Administration

Biden touts infrastructure spending as other priorities stall

President Biden on Friday sought to highlight the progress implementing the $1.2 trillion infrastructure law he signed 60 days ago, even as other elements of his legislative agenda have stalled recently.

In remarks from the White House, Biden described a government-wide effort over the past two months to get funds flowing to help repair bridges and highways as well as expand access to broadband.

“There’s a lot of talk about disappointments and things we haven’t gotten done — we’re going to get a lot of them done, I might add — but this is something we did get done and it’s of enormous consequence to the country,” Biden said.

Biden highlighted the bipartisan nature of the bill and said it would spur job creation, make communities safer and help lower costs for Americans over time.

“This is what a better America is going to look like,” Biden said.

Biden announced at the Transportation Department a new bridge investment program that, with funding from the infrastructure bill, will provide more than $27 billion to states and tribes over the next five years to repair and replace bridges.

The administration is allocating $5.3 billion for the current fiscal year for states and tribes to repair bridges as soon as they can get projects of their choosing up and running.

The president also mentioned efforts to distribute funding to modernize highways, improve ports, modernize airports and expand broadband, as well as plans to replace lead pipes and cap abandoned wells.

The speech came at the end of a challenging week for Biden. The president’s push for action in the Senate to alter the legislative filibuster in order to pass voting rights legislation has thus far come up short, as he’s been unable to convince moderate Sens. Joe Manchin (D-W.Va.) and Kyrsten Sinema (D-Ariz.) to get on board.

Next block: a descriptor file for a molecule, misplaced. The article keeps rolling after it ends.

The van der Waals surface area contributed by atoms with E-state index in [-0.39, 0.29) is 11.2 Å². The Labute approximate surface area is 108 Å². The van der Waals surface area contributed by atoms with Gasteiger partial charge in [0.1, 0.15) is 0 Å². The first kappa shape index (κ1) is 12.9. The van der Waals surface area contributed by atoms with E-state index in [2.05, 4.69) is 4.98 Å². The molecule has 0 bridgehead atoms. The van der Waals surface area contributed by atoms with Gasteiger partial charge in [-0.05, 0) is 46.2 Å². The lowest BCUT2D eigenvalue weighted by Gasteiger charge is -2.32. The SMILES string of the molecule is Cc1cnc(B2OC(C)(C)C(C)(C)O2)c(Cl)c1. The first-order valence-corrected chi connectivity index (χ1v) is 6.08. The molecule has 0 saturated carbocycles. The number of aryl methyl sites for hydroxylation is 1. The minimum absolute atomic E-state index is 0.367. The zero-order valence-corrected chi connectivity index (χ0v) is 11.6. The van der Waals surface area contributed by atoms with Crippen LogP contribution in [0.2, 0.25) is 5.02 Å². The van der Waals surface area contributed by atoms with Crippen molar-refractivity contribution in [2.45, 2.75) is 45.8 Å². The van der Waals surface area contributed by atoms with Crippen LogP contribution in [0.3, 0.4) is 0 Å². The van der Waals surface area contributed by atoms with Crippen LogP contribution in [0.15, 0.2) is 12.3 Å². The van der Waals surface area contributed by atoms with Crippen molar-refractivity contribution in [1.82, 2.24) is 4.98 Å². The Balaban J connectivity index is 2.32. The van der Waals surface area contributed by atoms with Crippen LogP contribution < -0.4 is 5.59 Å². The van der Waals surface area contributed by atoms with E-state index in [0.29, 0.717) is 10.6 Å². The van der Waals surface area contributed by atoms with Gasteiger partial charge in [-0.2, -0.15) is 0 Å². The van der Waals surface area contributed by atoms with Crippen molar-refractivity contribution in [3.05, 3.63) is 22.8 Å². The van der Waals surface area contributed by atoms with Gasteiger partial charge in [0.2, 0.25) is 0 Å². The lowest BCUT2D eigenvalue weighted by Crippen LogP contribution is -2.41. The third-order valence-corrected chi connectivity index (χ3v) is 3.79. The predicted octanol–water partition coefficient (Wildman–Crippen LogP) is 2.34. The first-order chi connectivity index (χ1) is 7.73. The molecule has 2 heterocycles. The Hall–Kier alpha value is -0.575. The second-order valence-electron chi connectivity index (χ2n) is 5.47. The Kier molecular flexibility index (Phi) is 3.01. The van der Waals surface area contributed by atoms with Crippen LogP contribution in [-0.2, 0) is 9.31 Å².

New data also showed inflation rose last year to a nearly 40-year high, and Biden’s vaccine-or-test mandate for private businesses was blocked by the Supreme Court on Thursday.

Biden did notch legislative successes in his first year, namely the infrastructure bill and a $1.9 trillion coronavirus relief law. However, the other major piece of his domestic legislative agenda — a $2 trillion climate and social policy bill — remains stalled in the Senate.

The speech on Friday gave Biden a new opportunity to remind the public of the impact of the infrastructure legislation. Biden has also traveled across the country to promote the package, though his most recent trip — to Georgia on Tuesday — was focused on pushing for voting rights legislation.

Biden was joined on Friday by Mitch Landrieu, the White House infrastructure coordinator, who said that implementing the legislation “won’t be easy” but promised to “put our shoulder to the wheel” to make sure the funds are put to use effectively.

“This is a one-team, one-fight mission to build a better, stronger America,” Landrieu said.

Administration